Category Archives: Media Portrayals of Violence

Watch Your Mouth: The Use of Language in Gun Control Debates

Just a few days after the addition of the Boston Marathon bombing as another wound in an ongoing tale of public violence in the United States, and following the recent defeat in Congress of a proposed expansion of background checks for gun transactions, President Obama is now focusing his efforts on enforcing executive actions requiring state agencies to release mental health records to the FBI. Federal law currently prevents individuals diagnosed with certain mental health issues to purchase firearms; the FBI uses information provided by states in order to enforce this legislation.  Prior to the 2007 shooting at Virginia Tech, states voluntarily provided these records.  However, following the incident, new legislation was passed requiring states to provide the information or face significant cuts to criminal justice funding. Recently, the Obama administration, under executive order, began working to remove other barriers that might prevent states from releasing mental health records to the FBI.


Interestingly enough, this tune is quite different than that of only a couple of weeks ago, when, it was reported that Senate lawmakers were working quietly to develop legislation that would bring about comprehensive mental healthcare reform.  The legislation would provide more funding and development in the mental health care sector across the country, increasing the number of health care facilities, providing early intervention training, and increase Medicaid allotments for mental health care.  While lawmakers and mental health care lobbyists initially attempted to quietly distance the mental health legislation from discussions about gun control, recent events have made the connection inevitable.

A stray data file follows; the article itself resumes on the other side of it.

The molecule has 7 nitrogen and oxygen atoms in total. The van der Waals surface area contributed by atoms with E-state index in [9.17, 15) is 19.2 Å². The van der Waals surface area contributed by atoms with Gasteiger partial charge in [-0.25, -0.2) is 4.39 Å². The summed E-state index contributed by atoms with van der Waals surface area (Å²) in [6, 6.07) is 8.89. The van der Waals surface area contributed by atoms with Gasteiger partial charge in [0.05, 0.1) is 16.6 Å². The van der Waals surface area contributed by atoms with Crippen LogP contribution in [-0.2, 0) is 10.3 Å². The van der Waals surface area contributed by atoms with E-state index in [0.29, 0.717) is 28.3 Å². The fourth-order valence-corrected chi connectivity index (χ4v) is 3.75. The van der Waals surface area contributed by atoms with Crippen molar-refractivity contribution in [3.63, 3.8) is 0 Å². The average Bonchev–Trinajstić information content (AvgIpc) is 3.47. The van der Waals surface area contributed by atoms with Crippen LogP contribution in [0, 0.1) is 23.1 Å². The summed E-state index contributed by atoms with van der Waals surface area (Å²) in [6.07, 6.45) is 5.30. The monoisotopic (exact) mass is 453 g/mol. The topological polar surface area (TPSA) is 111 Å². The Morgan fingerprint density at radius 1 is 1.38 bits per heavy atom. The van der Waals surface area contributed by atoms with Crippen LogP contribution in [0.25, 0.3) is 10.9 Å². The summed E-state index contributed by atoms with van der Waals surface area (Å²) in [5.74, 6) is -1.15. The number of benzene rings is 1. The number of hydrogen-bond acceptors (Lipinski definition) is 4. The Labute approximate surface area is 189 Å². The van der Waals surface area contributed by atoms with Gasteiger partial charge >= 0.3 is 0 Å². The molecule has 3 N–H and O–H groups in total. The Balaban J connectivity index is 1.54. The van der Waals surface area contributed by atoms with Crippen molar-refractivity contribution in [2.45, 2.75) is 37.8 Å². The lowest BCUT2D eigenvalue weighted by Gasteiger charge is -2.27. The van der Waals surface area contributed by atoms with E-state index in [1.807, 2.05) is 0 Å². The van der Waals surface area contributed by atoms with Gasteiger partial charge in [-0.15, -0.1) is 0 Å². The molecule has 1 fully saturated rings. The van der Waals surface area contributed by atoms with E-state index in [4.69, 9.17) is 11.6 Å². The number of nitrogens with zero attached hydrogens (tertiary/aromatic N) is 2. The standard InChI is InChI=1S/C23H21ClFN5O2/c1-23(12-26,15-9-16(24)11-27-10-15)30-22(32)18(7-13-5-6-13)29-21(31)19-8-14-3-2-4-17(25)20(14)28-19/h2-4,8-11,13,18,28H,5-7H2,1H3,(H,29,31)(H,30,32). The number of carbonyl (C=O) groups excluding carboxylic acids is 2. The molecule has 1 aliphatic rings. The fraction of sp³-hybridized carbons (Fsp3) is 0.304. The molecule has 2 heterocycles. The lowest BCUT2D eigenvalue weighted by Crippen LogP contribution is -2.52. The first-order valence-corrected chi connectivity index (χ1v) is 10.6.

Such a scenario begs larger questions about the language used in media reporting about mental health and violence, especially in the current popular dialogue over gun control reform in the wake of increasingly frequent mass shootings.  If one were to read through the headlines published about the spree killers involved in the shootings in Aurora, Tucson, or Newtown, one would read scores of connections between the acts of violence and allegations of mental illness or instability.  In fact, according to Ronald Honberg, the director for the National Alliance on Mental Illness, none of these individuals have ever been formally diagnosed with a mental health issue, at least not to our knowledge.  Yet, in the wake of these shootings, the discussion about gun control centered directly on issues of mental health, reflecting subconscious societal connections between violence and mental health.


However, the truth is that, although many people assume that mental illness commonly precipitates violence, the annual incidence of violent crimes against people with serious mental illnesses is more than four times higher than in the general population (Teplin, et al. 2005).  If we are going to have a national conversation about mental health, then this aspect has to be included in it.  However, the current stigmas present in the media, political discourse, and social conversation short circuit the potential productivity of a mental health conversation by reducing the impact of mental health to acts of violence, a connection that is not backed up by the facts themselves.


A public conversation about increasing resources for addressing mental health is essential in our national health climate, especially when approximately 47% of Americans will have a diagnosable disorder within their lifetime (according to the DSM-5).  However, as we pursue this conversation, we must be extremely careful about the ways in which we conflate mental health and violence.  The language we use and the connections we draw matter immensely for our abilities to care for such a significant and valuable population in our society.


Morals Meets Finance: Doctor-Assisted Suicide

Cartoon following the failure of a Massachusetts ballot measure that would have legalized doctor-assisted suicide, by Dan Wasserman

Cartoon following the failure of a Massachusetts ballot measure that would have legalized doctor-assisted suicide, by Dan Wasserman

Other than marijuana (see last week’s post), my home state of Oregon is known for its Doctor Assisted Suicide.

Currently doctor-assisted suicide in Oregon is dealt with the Death with Dignity Act. In order to qualify for the life-ending medication, the patient must be diagnosed as terminally ill with a prognosis of less than six months to live. It is, of course, completely voluntary on both the patient’s part and the doctor’s part. The Death with Dignity Act does not qualify legally as “suicide.”1